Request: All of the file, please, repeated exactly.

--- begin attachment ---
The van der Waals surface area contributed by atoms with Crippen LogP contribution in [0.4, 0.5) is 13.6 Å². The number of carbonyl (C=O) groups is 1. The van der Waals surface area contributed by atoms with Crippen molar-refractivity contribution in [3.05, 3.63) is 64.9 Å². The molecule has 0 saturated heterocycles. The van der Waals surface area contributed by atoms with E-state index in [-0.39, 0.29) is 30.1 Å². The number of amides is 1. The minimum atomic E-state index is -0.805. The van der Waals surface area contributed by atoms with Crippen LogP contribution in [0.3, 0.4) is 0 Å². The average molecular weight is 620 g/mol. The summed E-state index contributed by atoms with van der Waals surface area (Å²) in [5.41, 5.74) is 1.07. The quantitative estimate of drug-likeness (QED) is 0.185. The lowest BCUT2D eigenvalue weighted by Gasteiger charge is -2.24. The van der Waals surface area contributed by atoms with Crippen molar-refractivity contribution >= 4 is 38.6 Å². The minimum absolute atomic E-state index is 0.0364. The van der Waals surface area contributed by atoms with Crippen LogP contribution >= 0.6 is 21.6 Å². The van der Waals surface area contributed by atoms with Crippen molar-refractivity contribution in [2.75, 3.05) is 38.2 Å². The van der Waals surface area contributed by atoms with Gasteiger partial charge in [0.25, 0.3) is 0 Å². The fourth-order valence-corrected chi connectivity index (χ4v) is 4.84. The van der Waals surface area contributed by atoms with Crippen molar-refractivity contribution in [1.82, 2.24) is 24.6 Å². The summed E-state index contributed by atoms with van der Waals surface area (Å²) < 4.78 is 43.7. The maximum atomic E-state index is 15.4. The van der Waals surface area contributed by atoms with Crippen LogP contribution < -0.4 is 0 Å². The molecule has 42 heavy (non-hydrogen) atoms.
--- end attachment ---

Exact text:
The van der Waals surface area contributed by atoms with Crippen LogP contribution in [0.4, 0.5) is 13.6 Å². The number of carbonyl (C=O) groups is 1. The van der Waals surface area contributed by atoms with Crippen molar-refractivity contribution in [3.05, 3.63) is 64.9 Å². The molecule has 0 saturated heterocycles. The van der Waals surface area contributed by atoms with E-state index in [-0.39, 0.29) is 30.1 Å². The number of amides is 1. The minimum atomic E-state index is -0.805. The van der Waals surface area contributed by atoms with Crippen LogP contribution in [0.3, 0.4) is 0 Å². The average molecular weight is 620 g/mol. The summed E-state index contributed by atoms with van der Waals surface area (Å²) in [5.41, 5.74) is 1.07. The quantitative estimate of drug-likeness (QED) is 0.185. The lowest BCUT2D eigenvalue weighted by Gasteiger charge is -2.24. The van der Waals surface area contributed by atoms with Crippen molar-refractivity contribution >= 4 is 38.6 Å². The minimum absolute atomic E-state index is 0.0364. The van der Waals surface area contributed by atoms with Crippen LogP contribution >= 0.6 is 21.6 Å². The van der Waals surface area contributed by atoms with Crippen molar-refractivity contribution in [2.75, 3.05) is 38.2 Å². The van der Waals surface area contributed by atoms with Gasteiger partial charge in [0.25, 0.3) is 0 Å². The fourth-order valence-corrected chi connectivity index (χ4v) is 4.84. The van der Waals surface area contributed by atoms with Crippen molar-refractivity contribution in [1.82, 2.24) is 24.6 Å². The summed E-state index contributed by atoms with van der Waals surface area (Å²) < 4.78 is 43.7. The maximum atomic E-state index is 15.4. The van der Waals surface area contributed by atoms with Crippen LogP contribution < -0.4 is 0 Å². The molecule has 42 heavy (non-hydrogen) atoms.